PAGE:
2018 – Cycle B
2 Chronicles 36:14-16, 19-23; Psalm 137; Ephesians 2:4-10; John 3:14-21
There are aspects of life we talk about as downward spirals. The downward spirals of poverty, of addictions, of violence and war. Some people just get their head above water and an unexpected house, medical or car expenditure can send a family budget spiraling back down. A weak moment for an addict can result in a person returning to hours and days on internet porn or a drunken/drugged state which results in missing work and other responsibilities. How often has an unchecked and imbalanced sense of national patriotism sent nations to war resulting in the needless destruction of society and death of the innocent? Have we not experienced a continuous spiral into violence since the beginning of the last century?
Do we not find the same downward spiraling pattern if we reflect on sacred history? The Book of Chronicles is succinct:
- Israel adds sin upon sin.
- God sends his messengers to warn them.
- Israel rejects God’s prophets.
- Israel’s enemies destroy them and they are carried off into captivity.
- God restores his people.
- And the cycle begins again…
Might we consider that the divisions within the Body of Christ are a form of captivity? The 16th century wars of religion a rejection of the prophets. The various denominational divides, histories, and lack of humility as an exile against Christ’s prayer of unity the night before he died. Consider the sexual scandal and its cover-up in our Catholic Church. Is this not a rejection of the prophets that has led us into an exile? An exile in which we have lost credibility and people, buildings, parishes and support and thus lost the ability to carry out effectively the Gospel’s work by throwing us, “off message”?
Do we not find the Chronicler’s pattern of sin, rejection, and exile in our personal spiritual lives? How often I have heard, “Father, why go to confession? All I do is confess the same sins over and over.” And so, few Catholics avail themselves of the Sacrament of healing and wholeness.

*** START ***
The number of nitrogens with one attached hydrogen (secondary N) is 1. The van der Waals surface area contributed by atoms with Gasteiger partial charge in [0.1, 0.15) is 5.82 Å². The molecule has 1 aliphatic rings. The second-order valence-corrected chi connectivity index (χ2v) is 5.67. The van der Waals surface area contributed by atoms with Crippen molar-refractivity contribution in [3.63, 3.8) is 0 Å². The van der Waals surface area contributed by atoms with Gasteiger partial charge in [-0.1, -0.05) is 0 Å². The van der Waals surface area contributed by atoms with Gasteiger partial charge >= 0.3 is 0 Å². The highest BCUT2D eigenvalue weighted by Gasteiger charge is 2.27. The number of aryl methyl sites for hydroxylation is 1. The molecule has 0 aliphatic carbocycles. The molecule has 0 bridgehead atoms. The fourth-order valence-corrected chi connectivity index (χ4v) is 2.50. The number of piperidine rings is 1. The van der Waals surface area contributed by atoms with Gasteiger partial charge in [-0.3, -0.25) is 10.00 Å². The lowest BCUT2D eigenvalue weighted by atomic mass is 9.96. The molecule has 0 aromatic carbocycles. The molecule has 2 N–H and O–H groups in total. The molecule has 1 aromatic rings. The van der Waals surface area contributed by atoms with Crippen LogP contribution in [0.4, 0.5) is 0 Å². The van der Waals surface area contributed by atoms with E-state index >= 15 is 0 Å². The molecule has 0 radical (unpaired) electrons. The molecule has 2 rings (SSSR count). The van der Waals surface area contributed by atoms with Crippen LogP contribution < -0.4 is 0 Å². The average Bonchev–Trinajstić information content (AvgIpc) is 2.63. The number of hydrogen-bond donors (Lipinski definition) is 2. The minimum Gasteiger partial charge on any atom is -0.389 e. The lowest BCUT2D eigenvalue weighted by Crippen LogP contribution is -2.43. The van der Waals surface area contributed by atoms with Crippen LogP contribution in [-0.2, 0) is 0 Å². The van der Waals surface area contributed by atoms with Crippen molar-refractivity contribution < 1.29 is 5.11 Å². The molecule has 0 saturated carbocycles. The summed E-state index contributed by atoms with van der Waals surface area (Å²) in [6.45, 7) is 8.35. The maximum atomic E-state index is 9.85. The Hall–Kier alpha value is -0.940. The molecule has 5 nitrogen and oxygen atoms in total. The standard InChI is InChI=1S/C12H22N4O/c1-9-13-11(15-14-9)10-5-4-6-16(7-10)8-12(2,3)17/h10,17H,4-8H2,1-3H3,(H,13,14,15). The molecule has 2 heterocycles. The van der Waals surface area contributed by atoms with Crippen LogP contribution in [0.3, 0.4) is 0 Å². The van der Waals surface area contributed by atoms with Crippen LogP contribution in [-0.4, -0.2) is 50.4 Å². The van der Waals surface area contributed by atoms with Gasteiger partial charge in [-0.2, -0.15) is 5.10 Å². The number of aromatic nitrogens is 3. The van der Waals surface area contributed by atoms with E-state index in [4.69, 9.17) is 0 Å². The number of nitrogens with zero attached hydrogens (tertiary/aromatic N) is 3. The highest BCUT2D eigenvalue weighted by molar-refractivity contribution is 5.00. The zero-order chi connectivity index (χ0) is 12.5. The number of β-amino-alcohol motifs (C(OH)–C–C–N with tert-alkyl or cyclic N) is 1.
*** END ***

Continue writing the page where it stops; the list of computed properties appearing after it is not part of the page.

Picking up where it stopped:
This comment shows we may reflect on our recurring sinfulness but do we ever reflect on the opportunities and people God puts in our path to correct us, to point us in another direction or simply to remind us of what Jesus taught and of our responsibilities to the Body of Christ? Do we take advantage of those opportunities? These opportunities and people are God seeking to heal and restore us.
Do we ever reflect that the reason we keep sinning is because we reject God’s messengers for our own will? To progress in the spiritual life entails a willingness to change. In the Sacrament of Confession the penitent must express a “firm purpose of amendment”, that is, a desire to change. This declaration acknowledges that we have heard God’s messengers and with God’s grace desire to live the risen life that is already ours in Christ.
Do we reflect that we are captives to sin? Sin as a power that has a grip on us and controls us from which there is no remedy, the Chronicler states, except from God. Only God can stop the down spiritual spiral and God has chosen to do that in the crucifixion of Jesus. The cross is like a “stop” sign to sin and death; to the downward cycle of sin, rejection, punishment and restoration.
Lent reminds us and invites to accept God’s free choice to bring us to life in Christ once and for all. What happened to Jesus has happened to us. We have died. In Christ we have been raised, we sit at God’s right hand, we experience the richness of God’ mercy which has reformed us for good works. These forty days offer us a time to reclaim what is ours in Christ.
The Book of Chronicles is the last book in the Hebrew Scriptures. And our passage today is the last words of that book. Is it not curious that the last words we hear are from a nonbeliever, Cyrus, King of Persia? “Whoever among you belongs to any part of God’s people, may the God of Israel be with you! You can again go home.”
And as Dorothy reminds us: “There’s no place like home.”